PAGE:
So what we have here is an example of an institution that carries out a function that has been separated or “decoupled” from another institution.
The reason is of course that people, over time, realized that there’s a potential role conflict here: It is not ideal having the same people investigating and prosecuting a case.
The need to separate incompatible functions is well accepted in law and political science. All western democracies are today based on separation of powers (with different responsibilities allocated to the legislative, judicial, and executive branch of government).
We know that it matters a great deal.
There’s a strong link between the design of governmental institutions and key variables used to measure progress and prosperity across countries, such as economic growth, security, and quality of life. Look at the countries on the bottom of the lists, and you will usually find countries with dysfunctional institutions and a lack of separation of powers.
Now these examples are at the institutional level, but you can find similar examples within business firms.
There are many units within business firms that perform work that was traditionally done by line managers in the organization (think about Health, Safety and Environment, or Internal audit, or Procurement) but that today – for good reasons – are carried out by separate units.
Interestingly, the need for separation of incompatible roles seems to be recognized in all cultures:
- They say “don’t let the fox guard the hen house” in Britain.
- They say “don’t let the thief guard the keys” in India.
- They say “don’t let the dingo take care of the kids” in Australia.
- We say “don’t let the ram guard the bag of oatmeal” here in Norway.
The problem is that it is largely ignored in books on organization design. Most organization design books focus on how to achieve better integration and coordination.
More generally, there are more than 8,000 books listed on amazon.com with “collaboration” in the title, and another 4,600 with the word “integration” (I am here only counting business and management related books). There are very few books on “how to separate roles and sub-units”.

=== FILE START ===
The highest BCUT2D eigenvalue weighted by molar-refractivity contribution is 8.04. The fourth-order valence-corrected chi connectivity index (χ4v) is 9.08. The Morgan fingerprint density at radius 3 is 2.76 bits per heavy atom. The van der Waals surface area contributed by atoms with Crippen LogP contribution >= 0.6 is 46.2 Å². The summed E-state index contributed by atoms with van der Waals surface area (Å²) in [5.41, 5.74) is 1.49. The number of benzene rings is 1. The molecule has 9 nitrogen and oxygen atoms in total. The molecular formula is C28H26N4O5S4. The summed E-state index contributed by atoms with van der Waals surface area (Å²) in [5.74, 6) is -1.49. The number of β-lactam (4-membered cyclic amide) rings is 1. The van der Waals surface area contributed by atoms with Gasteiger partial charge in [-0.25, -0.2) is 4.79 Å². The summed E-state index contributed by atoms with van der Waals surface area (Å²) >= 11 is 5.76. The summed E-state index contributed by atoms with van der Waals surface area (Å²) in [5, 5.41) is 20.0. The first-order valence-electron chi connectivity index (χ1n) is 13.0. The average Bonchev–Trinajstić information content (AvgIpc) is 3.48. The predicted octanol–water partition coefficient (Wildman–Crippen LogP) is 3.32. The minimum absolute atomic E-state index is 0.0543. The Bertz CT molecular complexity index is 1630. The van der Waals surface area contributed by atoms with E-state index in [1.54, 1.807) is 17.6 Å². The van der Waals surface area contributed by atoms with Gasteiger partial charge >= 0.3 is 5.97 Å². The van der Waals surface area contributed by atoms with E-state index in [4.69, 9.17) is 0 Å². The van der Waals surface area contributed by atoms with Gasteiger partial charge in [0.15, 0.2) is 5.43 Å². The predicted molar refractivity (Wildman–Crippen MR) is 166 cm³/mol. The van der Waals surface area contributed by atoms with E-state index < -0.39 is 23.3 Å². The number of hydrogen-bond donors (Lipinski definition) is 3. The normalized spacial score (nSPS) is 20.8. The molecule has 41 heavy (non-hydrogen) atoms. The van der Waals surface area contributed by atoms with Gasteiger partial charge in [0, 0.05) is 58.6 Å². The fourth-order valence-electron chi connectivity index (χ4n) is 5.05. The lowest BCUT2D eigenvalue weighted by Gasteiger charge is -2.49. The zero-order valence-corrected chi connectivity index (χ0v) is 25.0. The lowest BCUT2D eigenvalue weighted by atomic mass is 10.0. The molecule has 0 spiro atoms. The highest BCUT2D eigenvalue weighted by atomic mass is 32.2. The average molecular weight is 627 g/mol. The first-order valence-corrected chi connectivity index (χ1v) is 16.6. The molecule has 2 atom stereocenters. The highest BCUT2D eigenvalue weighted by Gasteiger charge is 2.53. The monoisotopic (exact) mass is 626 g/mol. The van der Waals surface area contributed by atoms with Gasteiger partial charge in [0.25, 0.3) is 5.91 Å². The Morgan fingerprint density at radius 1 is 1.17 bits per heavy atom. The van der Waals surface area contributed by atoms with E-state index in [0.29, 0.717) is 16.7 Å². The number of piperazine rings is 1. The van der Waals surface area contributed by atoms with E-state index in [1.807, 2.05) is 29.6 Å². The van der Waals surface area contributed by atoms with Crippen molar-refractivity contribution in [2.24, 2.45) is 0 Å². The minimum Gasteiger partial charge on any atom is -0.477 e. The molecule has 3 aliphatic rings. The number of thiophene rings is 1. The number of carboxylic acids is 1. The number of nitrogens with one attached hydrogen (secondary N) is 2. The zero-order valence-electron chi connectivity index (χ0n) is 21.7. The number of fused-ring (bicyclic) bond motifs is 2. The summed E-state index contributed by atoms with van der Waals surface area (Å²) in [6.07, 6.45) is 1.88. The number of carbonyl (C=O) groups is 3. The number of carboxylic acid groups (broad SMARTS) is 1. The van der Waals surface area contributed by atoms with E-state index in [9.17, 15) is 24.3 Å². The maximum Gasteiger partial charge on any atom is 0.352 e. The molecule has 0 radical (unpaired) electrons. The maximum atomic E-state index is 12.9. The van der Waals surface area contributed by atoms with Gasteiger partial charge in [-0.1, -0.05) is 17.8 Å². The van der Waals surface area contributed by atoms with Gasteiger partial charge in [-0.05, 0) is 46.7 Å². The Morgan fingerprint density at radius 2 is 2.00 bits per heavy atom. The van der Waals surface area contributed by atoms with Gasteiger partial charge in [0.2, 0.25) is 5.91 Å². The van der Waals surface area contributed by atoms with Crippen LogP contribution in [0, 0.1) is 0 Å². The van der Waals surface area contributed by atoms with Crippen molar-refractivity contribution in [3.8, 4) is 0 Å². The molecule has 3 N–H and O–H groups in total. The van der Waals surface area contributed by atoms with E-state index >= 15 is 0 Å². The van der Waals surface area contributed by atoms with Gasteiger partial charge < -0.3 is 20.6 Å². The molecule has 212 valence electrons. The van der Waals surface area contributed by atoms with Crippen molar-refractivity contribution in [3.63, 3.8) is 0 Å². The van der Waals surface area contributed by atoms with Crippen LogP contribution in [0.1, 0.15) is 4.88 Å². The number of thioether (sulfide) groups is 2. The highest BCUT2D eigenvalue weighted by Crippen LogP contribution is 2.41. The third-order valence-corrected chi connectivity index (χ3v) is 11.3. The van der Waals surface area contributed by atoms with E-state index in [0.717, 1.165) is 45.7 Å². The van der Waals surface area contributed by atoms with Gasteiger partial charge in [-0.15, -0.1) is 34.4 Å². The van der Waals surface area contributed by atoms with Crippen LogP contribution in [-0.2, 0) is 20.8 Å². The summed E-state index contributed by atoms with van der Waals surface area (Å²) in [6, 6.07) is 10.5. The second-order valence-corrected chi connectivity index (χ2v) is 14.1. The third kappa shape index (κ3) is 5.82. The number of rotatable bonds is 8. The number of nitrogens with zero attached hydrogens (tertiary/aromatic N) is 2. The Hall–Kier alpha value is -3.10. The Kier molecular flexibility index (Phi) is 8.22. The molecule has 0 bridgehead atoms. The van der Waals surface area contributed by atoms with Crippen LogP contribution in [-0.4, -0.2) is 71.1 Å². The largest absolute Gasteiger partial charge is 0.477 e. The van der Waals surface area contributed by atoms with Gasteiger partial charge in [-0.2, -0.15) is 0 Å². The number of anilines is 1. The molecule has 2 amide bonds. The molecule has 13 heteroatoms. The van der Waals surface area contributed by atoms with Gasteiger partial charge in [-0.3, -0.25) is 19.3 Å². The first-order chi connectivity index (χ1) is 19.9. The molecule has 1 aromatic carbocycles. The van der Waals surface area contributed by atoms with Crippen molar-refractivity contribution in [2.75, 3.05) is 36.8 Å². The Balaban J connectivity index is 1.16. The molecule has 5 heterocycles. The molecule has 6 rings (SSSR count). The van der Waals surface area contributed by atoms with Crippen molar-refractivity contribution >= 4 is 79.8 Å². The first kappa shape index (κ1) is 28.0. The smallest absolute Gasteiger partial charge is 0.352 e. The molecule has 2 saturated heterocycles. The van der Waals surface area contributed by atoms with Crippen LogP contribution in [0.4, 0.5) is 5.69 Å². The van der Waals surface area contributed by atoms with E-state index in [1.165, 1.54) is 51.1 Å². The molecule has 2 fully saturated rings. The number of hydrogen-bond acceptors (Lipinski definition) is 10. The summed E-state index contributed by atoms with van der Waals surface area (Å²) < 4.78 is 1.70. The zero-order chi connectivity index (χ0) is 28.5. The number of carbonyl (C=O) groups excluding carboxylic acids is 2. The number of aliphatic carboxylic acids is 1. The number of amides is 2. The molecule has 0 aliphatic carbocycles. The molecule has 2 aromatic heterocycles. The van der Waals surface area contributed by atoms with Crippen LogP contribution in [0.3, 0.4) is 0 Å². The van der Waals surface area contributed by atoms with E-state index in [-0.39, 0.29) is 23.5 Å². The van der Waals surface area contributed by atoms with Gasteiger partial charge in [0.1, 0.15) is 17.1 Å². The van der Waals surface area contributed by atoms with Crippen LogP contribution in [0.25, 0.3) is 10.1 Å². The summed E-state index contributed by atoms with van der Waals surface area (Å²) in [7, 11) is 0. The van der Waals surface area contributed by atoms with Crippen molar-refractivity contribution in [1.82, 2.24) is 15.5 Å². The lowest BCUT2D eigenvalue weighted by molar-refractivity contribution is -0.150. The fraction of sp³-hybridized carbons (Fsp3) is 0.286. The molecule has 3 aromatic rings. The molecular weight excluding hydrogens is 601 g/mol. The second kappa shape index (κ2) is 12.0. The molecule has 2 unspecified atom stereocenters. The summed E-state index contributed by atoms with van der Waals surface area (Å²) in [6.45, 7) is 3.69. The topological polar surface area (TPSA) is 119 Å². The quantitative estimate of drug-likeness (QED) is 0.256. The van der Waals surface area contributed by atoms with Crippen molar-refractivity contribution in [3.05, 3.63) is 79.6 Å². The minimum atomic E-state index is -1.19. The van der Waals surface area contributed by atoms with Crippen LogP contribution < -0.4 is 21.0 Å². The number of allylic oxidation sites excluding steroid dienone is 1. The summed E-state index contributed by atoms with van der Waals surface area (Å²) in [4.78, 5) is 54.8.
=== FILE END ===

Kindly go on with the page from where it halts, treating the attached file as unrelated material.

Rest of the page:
But if we want to design an effective organization, we need to pay equal attention to both.
If Francis of Assisi was a manager, his prayer would be: Help me integrate what I can, and separate what I should, and have the wisdom to know the difference.
During Fall 2013, I conducted interviews with 23 senior executives in 16 international firms, together with colleagues from Deloitte Consulting.
The purpose of the interviews was to understand how the firms had organized their international operations.
I will summarize the official results in a brief report, which I can include a link to a bit later.
But let me tell you about something that won’t be in the report – namely, my own, personal observations from the interviews.
I thought this might be relevant because people often make assumptions about how executives think about organization design.
I have found that some of the assumptions are wrong – or at the very least, they don’t seem to apply to this group of people.
But before I go on, let me first say that it was a great privilege to have these conversations. The participants seemed genuinely interested and willingly shared their views and experiences, and described both opportunities and challenges.
Here are three observations I made:
Organization design is considered a key strategic issue.
Some people claim that “formal structure doesn’t matter anymore” and that leaders are preoccupied with other things.
But from what I could tell, executives spend quite a bit of time considering organization design issues.
As an example, with the EVP in a bank, we discussed alternative ways of allocating responsibility between branches abroad and the headquarters. He remarked: